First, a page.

The diphtheria booster dose was an icicle into your veins, because it had to be stored in a refrigerator right up to the moment of use (like Covaxin or Covishied). It hurt like the blazes, and invariably resulted in a swelling. Some children developed a mild fever, for which they got two glorious days off from school. Then there was the ‘yellow fever’ vaccine, which too, often caused reactions.

It was relatively easier when these medications were given in school, because they used more modern compounds with diminished side effects, the syringes were the new, plastic, disposable variety, and the head nurse for many years, was an angel who knew how to administer a shot without letting her wards feel even a prick of pain. That, though, was only one privileged school, out of a city of a million and a region of many underprivileged millions more.

But simply the worst was the six-monthly Cholera vaccine. It was a holy ritual, and a mandatory routine. Families would troop to the designated hospital like clockwork, with their UN vaccination cards in hand (those were the United Nations’ heydays, when the World Health Organization worked for a living). Few skipped a shot, since cholera was one of the biggest killers around, at a time when, and in a land where, access to penicillin was a rare privilege. Still, those were truly traumatic episodes.

First was the refrigerated vial, which was larger than the usual dose. This meant having to watch an attendant lift a large, scary, metallic syringe out of a bubbling autoclave, and attach a mile-long needle to it. Then there was the unsmiling matron who could very well have screen-tested for a Hitchcock film. And finally, a giant icicle in the veins which forced a fricative whimper, and not a few tears of real pain.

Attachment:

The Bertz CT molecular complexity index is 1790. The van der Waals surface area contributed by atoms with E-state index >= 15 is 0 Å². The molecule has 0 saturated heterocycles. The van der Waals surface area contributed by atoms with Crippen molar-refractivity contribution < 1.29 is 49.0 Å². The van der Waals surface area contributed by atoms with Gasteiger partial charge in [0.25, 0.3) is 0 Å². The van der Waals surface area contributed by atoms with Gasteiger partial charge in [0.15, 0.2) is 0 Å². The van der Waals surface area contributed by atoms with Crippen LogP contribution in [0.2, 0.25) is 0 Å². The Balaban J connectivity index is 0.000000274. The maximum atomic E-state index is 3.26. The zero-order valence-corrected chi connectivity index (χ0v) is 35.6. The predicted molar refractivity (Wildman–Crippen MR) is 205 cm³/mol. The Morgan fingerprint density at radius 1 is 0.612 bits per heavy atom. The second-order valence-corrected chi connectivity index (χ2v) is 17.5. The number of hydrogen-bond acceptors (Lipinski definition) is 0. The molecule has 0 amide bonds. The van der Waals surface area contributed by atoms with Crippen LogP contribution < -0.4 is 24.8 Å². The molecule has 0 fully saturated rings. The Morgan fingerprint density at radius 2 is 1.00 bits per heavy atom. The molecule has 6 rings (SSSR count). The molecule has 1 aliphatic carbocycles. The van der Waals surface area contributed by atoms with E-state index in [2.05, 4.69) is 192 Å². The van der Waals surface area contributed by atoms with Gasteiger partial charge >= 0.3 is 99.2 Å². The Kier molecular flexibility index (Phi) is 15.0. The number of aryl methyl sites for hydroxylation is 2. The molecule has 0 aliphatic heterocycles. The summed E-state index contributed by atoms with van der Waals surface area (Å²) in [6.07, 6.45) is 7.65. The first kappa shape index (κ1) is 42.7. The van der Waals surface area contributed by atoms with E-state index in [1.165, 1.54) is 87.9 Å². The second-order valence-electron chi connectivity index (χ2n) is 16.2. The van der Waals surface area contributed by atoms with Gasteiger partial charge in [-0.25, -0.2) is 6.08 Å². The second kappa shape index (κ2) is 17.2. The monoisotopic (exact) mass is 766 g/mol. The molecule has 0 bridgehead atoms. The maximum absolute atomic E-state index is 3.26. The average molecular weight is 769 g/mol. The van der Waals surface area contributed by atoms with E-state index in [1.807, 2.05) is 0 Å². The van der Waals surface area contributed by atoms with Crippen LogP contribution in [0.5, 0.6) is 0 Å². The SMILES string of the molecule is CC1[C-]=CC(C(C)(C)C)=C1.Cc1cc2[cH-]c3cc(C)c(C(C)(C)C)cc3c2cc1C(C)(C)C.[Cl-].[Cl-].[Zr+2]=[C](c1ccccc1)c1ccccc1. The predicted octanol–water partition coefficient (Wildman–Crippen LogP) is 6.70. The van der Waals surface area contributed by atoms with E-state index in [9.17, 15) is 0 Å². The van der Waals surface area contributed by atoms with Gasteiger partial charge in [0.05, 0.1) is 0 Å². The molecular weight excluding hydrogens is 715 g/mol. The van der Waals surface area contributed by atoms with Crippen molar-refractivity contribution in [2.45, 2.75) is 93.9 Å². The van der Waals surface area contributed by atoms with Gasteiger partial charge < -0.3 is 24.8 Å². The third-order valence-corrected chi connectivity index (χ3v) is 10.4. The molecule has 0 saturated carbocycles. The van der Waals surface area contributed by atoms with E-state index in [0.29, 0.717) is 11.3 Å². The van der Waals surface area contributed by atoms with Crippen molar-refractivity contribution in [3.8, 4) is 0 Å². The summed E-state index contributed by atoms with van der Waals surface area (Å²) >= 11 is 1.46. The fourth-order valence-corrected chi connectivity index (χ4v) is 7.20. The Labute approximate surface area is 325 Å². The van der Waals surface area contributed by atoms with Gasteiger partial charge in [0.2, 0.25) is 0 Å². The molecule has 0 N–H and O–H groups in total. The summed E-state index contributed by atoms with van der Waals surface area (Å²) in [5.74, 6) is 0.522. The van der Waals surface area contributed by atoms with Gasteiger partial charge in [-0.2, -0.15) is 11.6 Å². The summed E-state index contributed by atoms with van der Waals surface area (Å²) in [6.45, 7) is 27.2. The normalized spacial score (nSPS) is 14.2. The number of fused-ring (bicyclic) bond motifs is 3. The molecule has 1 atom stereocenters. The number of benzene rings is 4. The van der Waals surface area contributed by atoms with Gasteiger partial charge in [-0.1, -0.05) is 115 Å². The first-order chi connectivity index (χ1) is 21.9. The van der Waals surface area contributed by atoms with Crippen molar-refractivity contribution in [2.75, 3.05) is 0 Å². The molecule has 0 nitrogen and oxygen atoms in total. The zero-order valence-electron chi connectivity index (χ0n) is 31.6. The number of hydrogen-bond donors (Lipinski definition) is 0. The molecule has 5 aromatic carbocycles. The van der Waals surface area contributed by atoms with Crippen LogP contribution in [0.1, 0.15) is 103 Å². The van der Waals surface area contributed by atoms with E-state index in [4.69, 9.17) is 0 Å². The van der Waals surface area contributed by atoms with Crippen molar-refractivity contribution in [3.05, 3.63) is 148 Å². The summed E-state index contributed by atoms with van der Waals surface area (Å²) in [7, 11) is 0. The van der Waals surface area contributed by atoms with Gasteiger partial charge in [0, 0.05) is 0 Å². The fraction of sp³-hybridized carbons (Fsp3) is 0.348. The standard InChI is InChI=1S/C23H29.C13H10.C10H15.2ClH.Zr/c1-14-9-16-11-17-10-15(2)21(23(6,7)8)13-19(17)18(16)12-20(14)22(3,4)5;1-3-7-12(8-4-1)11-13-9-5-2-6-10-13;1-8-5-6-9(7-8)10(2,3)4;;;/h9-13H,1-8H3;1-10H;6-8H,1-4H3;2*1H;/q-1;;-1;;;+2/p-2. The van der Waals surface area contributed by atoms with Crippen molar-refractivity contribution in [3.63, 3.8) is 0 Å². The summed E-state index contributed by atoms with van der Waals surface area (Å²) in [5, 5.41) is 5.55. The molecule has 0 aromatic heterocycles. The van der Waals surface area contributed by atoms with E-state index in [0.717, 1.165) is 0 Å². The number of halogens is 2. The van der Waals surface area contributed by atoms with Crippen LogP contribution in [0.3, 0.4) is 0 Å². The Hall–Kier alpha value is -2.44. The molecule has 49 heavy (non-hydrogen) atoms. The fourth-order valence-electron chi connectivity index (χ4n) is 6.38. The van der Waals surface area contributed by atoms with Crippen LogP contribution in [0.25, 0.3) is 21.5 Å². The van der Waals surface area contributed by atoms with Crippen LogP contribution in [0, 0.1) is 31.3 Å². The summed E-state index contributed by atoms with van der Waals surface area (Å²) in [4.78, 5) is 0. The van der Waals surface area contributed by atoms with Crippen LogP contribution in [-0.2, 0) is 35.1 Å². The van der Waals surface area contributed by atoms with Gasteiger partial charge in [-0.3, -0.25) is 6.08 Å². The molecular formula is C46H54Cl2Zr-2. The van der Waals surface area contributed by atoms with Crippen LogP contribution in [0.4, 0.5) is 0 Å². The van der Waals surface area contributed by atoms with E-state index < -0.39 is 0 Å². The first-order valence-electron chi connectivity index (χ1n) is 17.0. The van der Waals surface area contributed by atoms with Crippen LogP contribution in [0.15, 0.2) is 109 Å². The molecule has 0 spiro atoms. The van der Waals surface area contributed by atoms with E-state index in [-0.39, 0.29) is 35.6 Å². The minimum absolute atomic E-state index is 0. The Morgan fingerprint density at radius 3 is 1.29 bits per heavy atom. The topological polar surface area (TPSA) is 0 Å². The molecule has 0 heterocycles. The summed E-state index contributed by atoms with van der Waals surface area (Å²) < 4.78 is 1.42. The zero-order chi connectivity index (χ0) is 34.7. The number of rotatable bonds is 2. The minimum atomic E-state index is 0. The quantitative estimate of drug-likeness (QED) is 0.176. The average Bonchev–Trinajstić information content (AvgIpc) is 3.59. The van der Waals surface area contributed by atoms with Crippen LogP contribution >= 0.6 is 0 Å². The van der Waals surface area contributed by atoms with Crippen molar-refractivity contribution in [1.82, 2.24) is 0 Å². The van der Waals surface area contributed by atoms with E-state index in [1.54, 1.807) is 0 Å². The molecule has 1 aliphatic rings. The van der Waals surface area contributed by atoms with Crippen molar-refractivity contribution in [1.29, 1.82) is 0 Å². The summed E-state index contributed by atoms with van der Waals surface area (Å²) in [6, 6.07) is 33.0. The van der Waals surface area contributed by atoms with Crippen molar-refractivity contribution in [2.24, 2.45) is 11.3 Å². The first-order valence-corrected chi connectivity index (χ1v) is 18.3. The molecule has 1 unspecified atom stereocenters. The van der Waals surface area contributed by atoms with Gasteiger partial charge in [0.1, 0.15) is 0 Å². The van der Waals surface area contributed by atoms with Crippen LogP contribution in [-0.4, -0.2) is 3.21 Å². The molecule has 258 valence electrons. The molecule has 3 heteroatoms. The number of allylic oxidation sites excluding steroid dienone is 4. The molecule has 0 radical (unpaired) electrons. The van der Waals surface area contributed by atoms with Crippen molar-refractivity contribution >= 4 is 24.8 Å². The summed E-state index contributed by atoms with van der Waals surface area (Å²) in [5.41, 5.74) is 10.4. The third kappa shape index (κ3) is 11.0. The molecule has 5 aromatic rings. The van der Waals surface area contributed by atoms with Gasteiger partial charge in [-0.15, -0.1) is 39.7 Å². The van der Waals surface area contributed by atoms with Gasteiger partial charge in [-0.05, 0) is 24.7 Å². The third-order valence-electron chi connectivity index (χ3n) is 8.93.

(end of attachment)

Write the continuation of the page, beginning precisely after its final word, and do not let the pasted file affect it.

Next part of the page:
But that was nothing compared to the side effects of the Cholera shot – a raging fever for a day or two, a terribly painful swelling on the upper arm which didn’t subside for days, and a persistent ache in the shoulder joint which turned even the slightest of movements into agony.

And yet, the point is that there was never any fuss. Nobody protested on the streets, or spread slander campaigns. No one demanded a perfect vaccine. Everyone took their shots, and quietly suffered the side effects, because they were grateful to science and god for at least this much prophylaxis. It was a calculated risk, which ensured to some extent, that they and their families would be somewhat safe.

This is what certain sections of our mainstream media need to understand – that there will never be a perfect vaccine, that there could be minor side effects in some cases, and more serious reactions in a rare few. This is a fact of life. Either way, they need to stop asking for the moon.

What we have managed to develop in such a short time has been found to be safe for the main, and thus cleared for public use.

It’s all we have at the moment, to make the Wuhan virus go away; maybe not completely, and not without peripheral fallout, but just enough, so that lives can be saved, and livelihoods regained.

It is, therefore, better to be cognizant of our generation’s own vaccine experiences, quietly take the new vaccine, and be grateful for at least this, rather than to fret over irrational fears and irresponsibly induce needless public alarm.

Venu Gopal Narayanan is an independent upstream petroleum consultant who focuses on energy, geopolitics, current affairs and electoral arithmetic. He tweets at @ideorogue.